Satsuma (sweet tangy fruit; moderate frost) is one of the easiest to grow.

Kumquat


has small oval fruit, with sweet skins and sour flesh, ideal in preserves. It tolerates moderate frost and grows to 2x2m.

Calamondin


Both normal and variegated varieties are small at 1mx75cm. Tolerant of moderate frost, they produce small juicy fruit, lovely in preserves or liqueurs.

Orange



Cara Cara (almost thornless with pink, sweet, tangy fruit; moderate frost) grows to 3x3m.

Grapefruit



Both Star Ruby (ruby red flesh and great flavour)


and Jackson (creamy, sweet, juicy flesh) grow to 3x3m. Both frost sensitive.

GROWING & MAINTENANCE

Citrus trees need fertile, well-drained soil, full sun and regular water – more in spring and summer and less in autumn and winter. A sign of too much water is yellowing leaves dropping. Remove fruit in the first year so it puts its energy into getting established. Feed with Talborne Organics Vita-Grow 2:3:2 once a year for root conditioning, followed by Vita Fruit & Flower 3:1:5 every four months, preferably, April, August and December.. Keep well mulched to suppress weeds and retain moisture. Feverfew, lemon balm, tansy and yarrow are all good companions.

GROWING IN CONTAINERS


An excellent option for small gardens, verandahs or patios as all citrus trees do very well in containers – as long as they are fed and watered regularly.
Container tips:
• Use the largest container you can.
• Citrus need a well-draining medium. Use a mixture of compost, vermiculite and cocopeat. In the top third, include a slow release organic fertiliser such as Talborne Organics Vita Fruit and Flower.
• They don’t like being too wet as they are susceptible to root rot, so keep the soil slightly on the dry side – monitor regularly and don’t let the roots dry out completely.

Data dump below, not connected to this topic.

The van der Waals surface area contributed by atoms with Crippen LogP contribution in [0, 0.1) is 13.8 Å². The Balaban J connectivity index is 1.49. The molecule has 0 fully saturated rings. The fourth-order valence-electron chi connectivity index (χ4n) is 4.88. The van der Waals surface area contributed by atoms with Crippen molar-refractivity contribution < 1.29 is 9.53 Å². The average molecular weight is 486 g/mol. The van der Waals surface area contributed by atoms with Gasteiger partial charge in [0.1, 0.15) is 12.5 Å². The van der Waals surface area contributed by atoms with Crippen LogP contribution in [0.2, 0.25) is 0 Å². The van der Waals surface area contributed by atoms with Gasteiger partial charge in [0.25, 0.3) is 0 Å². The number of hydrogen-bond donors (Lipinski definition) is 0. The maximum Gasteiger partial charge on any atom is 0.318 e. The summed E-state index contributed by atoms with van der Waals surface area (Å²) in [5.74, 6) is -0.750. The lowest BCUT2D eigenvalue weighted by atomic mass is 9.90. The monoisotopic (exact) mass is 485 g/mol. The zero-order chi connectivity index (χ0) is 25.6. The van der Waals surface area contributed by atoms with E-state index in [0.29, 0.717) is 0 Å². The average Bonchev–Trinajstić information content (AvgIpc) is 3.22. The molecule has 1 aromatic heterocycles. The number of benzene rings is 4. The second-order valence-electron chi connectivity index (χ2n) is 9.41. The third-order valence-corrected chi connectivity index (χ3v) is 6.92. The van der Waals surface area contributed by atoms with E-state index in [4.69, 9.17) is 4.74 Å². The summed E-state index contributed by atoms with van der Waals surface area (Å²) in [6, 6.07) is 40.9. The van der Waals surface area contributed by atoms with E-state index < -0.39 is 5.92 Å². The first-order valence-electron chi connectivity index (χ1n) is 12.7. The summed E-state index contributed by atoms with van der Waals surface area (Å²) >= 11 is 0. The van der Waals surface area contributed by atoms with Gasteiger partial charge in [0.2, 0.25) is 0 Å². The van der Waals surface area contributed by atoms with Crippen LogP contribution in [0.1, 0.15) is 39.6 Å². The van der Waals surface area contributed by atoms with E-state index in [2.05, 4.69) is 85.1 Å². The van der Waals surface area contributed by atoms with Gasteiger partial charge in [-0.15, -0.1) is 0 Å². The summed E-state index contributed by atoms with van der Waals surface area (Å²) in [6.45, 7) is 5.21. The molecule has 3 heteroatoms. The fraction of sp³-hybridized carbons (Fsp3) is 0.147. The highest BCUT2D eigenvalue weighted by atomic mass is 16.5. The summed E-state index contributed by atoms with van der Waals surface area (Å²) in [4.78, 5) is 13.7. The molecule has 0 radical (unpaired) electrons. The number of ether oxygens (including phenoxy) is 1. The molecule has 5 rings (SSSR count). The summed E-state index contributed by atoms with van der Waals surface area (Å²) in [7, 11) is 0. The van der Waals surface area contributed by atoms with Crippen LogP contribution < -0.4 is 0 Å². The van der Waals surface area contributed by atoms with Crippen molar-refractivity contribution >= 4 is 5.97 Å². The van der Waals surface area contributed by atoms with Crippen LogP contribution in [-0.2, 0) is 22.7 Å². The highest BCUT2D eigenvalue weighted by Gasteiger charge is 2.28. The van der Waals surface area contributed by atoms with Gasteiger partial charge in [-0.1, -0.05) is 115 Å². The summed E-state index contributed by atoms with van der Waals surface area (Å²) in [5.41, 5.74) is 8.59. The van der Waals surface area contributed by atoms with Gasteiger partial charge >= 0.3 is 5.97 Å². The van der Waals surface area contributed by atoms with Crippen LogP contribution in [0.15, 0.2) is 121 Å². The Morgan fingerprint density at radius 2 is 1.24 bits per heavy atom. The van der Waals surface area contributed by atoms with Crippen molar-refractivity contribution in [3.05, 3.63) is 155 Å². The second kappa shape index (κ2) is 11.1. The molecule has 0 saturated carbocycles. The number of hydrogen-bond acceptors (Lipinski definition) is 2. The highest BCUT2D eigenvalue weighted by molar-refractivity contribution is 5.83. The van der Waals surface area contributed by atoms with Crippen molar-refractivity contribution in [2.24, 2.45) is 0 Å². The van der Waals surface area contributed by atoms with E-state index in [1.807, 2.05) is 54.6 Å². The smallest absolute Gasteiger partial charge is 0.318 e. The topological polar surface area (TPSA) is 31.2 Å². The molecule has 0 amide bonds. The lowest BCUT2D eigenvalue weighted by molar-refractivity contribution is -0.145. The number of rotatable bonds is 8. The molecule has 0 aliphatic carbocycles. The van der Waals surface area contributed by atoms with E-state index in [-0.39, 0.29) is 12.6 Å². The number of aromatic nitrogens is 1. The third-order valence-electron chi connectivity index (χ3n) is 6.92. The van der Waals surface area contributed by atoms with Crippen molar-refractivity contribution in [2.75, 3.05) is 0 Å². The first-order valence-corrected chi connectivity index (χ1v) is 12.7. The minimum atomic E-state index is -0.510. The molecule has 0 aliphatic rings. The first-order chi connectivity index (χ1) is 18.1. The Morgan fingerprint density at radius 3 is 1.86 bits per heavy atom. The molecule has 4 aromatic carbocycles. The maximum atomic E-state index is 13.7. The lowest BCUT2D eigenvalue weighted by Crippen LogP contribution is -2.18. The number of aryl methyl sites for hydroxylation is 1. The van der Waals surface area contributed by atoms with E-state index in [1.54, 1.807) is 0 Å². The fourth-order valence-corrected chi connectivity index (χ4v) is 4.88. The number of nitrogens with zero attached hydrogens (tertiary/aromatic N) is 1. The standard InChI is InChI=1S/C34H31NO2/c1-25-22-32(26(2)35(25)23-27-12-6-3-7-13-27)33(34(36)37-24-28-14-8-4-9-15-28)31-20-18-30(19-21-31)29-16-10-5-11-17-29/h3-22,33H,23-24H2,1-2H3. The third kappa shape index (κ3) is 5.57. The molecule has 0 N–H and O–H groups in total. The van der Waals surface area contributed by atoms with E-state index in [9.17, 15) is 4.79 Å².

• Regularly pinch off new shoots to encourage a compact bushy shape.

PRUNING



Citrus trees need pruning to remove weak, broken or dead branches and spindly growth. Prune when needed after they have finished bearing. Aim for a well balanced framework of larger branches with an open centre for light and air flow.

SHAPING

Citrus trees take well to shaping – a good option for small gardens as they can be trained to fit a custom space. Prune into the rough shape when young so it grows into a dense form.
• Follow the Italian example of training lemons to grow up over a pergola to form a shady roof for a courtyard.

• Train citrus to grow up a trellis to create a screen in the garden.

• Shape citrus into hedges – this works well next to a pathway in a small garden as the top can be left to fill out above the pathway.

DISEASES & PESTS


Aphids: organic insecticidal oil
Black spot: organic fungicide
Codling moth: sticky trap with a lure
Citrus psylla :organic pyrol spray

HARVESTING & USING


Fruit can take six to eight months to ripen to full size and colour. Undamaged fruit will store for several weeks in the fridge. All parts of citrus fruits are edible, creating a wide variety of options from marmalade, preserves or juicing, to candied peels and zest. Citrus pips, particularly lemon, are full of pectin, which makes jam and jellies jell. And of course, a gin and tonic is not ready to drink unless it has a slice of lemon in it.

TIPS FOR HAPPY TREES

• Producing fruit requires plenty of energy – if a tree is struggling, strip the fruit off so it can put its energy towards recovering.
• Don’t worry if leaves go yellowish in winter – it’s a sign of them not enjoying the cold.
• Practice good sanitation by removing fallen fruit. This helps to prevent disease spreading or pests breeding.
• Feed, feed and feed – citrus are hungry trees and benefit from plenty of nutrition.